Climate Witness: Penina Moce, Fiji



Posted on 10 December 2005  | 
Penina Moce, WWF Climate Witness
Penina Moce, WWF Climate Witness
© WWFEnlarge
Penina Moce, 43, is married and has five children. The family live in Udu on Kabara Island in Fiji. She was nominated as a WWF climate witness at a village meeting in October 2004.

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We have begun to notice that the fish and shellfish we used to be able to gather so easily are getting harder to find.
 
There also used to be colourful, live coral from the edge of the beach out to the reef. But now everything has gone white.

The sea is slowly eroding the coastline
 
We used to catch enough fish in the shallows. But now we have to go further out, and the women are spending longer and longer in the seawater. Fish used to bite quickly – now we can spend more than an hour in the seawater before we get a single bite. 

The fish are often tiny. Barely enough for a meal. One of our great delicacies, the gera shelfish, is now very difficult to find. 

Another thing we’ve noticed is that the sea is slowly eroding our coastline and spreading the sand over our fishing grounds. The seagrass beds have also spread quickly, clogging up the natural flow of water within the fishing grounds and burying the coral.



 

Scientific review

Reviewed by: Dr R. R. Thaman, Professor of Pacific Islands Biogeography University of the South Pacific

The observations by Penina Moce are very consistent with what is happening in the Pacific. Throughout the Pacific, villages are experiencing a disappearance and decline in abundance and size of important target species of finfish, shellfish, crustaceans, edible echinoderms and other important target species. In the case of Kabara, it is happening on an island with no commercial fishing and low population densities, so the declines have to be at least partially linked to environmental changes affecting the reefs and near shore ecosystems.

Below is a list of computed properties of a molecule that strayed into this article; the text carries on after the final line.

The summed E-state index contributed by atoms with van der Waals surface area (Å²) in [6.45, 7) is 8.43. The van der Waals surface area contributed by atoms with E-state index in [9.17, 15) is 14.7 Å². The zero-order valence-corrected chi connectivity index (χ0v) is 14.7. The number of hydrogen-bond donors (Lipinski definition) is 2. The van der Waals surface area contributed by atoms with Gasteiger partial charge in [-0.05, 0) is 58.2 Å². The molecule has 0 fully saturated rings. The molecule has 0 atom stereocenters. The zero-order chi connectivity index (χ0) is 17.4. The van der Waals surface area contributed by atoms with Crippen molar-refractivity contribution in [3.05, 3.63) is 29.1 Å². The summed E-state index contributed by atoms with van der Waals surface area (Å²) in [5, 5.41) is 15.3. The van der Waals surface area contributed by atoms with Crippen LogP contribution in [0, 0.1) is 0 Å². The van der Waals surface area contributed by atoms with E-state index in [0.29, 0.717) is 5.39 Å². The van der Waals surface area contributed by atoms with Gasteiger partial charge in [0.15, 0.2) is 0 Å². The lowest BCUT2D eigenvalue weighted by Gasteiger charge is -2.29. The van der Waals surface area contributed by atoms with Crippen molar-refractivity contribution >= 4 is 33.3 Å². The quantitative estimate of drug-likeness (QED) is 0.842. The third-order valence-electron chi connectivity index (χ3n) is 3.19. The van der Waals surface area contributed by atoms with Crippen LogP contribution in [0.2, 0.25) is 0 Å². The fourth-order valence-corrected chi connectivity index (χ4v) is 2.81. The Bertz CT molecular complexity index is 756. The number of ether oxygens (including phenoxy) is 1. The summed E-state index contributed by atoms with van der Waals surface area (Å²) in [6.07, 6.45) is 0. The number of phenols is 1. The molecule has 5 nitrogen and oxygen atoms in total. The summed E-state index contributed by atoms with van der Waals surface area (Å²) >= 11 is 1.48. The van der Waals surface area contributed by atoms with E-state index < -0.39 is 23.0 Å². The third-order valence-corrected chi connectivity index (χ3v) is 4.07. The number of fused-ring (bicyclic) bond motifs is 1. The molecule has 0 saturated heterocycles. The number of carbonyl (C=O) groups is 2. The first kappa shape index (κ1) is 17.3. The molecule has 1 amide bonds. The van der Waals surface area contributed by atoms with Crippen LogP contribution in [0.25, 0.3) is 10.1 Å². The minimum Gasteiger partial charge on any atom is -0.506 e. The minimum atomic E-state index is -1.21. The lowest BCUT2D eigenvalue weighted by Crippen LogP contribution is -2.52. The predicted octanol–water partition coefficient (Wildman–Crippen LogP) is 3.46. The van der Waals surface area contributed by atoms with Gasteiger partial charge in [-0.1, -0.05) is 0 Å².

Changes and the loss of color on the reefs surrounding the island are clearly consistent with widespread episodes of reef bleaching and death of coral reefs experience throughout the Pacific and the Carribean. Again, because Kabara is a very rural outer island and virtually pollutant-free, the death of the reefs can be attributed at least in part to climate change and variability.

Similarly, the accelerated coastal erosion referred to by Penina Moce, is consistent with the increasing frequencyand severity of extreme events, such as storm surges and king tides, the magnitude of which has not been experienced in the lifetimes of most people on the island. This pattern is repeated in many of our small island countries, such as Kiribati, Tuvalu and Tonga, where recent cyclones and tidal waves have caused coastal erosion, worse than can be rememberd by most people. People’s plantations, house frontages and, in the case of Kabara, the island’s health center at Nakeleyaga,have fallen prey to the waves.

  • Wilkinson, C. 2004. The status of the coral reefs of the world: 2004. Vols. 1-2. Global Coral Reef Monitoring Network (GCRMN) and Australian Institute of Marine Science, Townsville.

All articles are subject to scientific review by a member of the Climate Witness Science Advisory Panel.
 
Penina Moce, WWF Climate Witness
Penina Moce, WWF Climate Witness
© WWF Enlarge
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Sony Corporation logo
© Sony Corporation Enlarge
Village on Kabara Island

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